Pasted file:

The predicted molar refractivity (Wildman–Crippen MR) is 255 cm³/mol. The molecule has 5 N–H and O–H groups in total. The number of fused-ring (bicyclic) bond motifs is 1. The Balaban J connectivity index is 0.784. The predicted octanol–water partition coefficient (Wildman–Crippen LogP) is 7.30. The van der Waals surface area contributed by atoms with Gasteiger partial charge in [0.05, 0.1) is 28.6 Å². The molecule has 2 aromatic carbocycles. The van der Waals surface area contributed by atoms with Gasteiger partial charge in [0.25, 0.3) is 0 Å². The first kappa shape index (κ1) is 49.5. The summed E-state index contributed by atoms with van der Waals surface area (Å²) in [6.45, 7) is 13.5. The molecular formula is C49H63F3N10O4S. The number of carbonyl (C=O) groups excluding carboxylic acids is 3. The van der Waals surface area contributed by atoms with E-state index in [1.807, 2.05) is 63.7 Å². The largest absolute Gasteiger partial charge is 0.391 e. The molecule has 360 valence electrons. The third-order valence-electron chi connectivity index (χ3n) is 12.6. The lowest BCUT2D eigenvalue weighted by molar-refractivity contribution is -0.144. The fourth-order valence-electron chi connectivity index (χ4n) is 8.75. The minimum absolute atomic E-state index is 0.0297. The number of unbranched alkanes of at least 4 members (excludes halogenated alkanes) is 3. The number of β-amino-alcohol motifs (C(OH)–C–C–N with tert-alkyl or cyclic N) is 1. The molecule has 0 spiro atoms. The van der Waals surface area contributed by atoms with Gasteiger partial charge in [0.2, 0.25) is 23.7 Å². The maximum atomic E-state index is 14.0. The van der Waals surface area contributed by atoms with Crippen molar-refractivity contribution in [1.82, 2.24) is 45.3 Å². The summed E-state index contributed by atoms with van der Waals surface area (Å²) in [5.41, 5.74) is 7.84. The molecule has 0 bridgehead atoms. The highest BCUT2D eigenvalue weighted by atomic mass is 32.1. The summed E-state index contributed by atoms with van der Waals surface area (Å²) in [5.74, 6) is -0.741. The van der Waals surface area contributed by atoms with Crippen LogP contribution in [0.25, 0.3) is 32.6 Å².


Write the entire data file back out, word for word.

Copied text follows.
The predicted molar refractivity (Wildman–Crippen MR) is 255 cm³/mol. The molecule has 5 N–H and O–H groups in total. The number of fused-ring (bicyclic) bond motifs is 1. The Balaban J connectivity index is 0.784. The predicted octanol–water partition coefficient (Wildman–Crippen LogP) is 7.30. The van der Waals surface area contributed by atoms with Gasteiger partial charge in [0.05, 0.1) is 28.6 Å². The molecule has 2 aromatic carbocycles. The van der Waals surface area contributed by atoms with Gasteiger partial charge in [0.25, 0.3) is 0 Å². The first kappa shape index (κ1) is 49.5. The summed E-state index contributed by atoms with van der Waals surface area (Å²) in [6.45, 7) is 13.5. The molecular formula is C49H63F3N10O4S. The number of carbonyl (C=O) groups excluding carboxylic acids is 3. The van der Waals surface area contributed by atoms with E-state index in [1.807, 2.05) is 63.7 Å². The largest absolute Gasteiger partial charge is 0.391 e. The molecule has 360 valence electrons. The third-order valence-electron chi connectivity index (χ3n) is 12.6. The lowest BCUT2D eigenvalue weighted by molar-refractivity contribution is -0.144. The fourth-order valence-electron chi connectivity index (χ4n) is 8.75. The minimum absolute atomic E-state index is 0.0297. The number of unbranched alkanes of at least 4 members (excludes halogenated alkanes) is 3. The number of β-amino-alcohol motifs (C(OH)–C–C–N with tert-alkyl or cyclic N) is 1. The molecule has 0 spiro atoms. The van der Waals surface area contributed by atoms with Gasteiger partial charge in [0.2, 0.25) is 23.7 Å². The maximum atomic E-state index is 14.0. The van der Waals surface area contributed by atoms with Crippen molar-refractivity contribution in [1.82, 2.24) is 45.3 Å². The summed E-state index contributed by atoms with van der Waals surface area (Å²) in [5.41, 5.74) is 7.84. The molecule has 0 bridgehead atoms. The highest BCUT2D eigenvalue weighted by atomic mass is 32.1. The summed E-state index contributed by atoms with van der Waals surface area (Å²) in [5.74, 6) is -0.741. The van der Waals surface area contributed by atoms with Crippen LogP contribution in [0.25, 0.3) is 32.6 Å².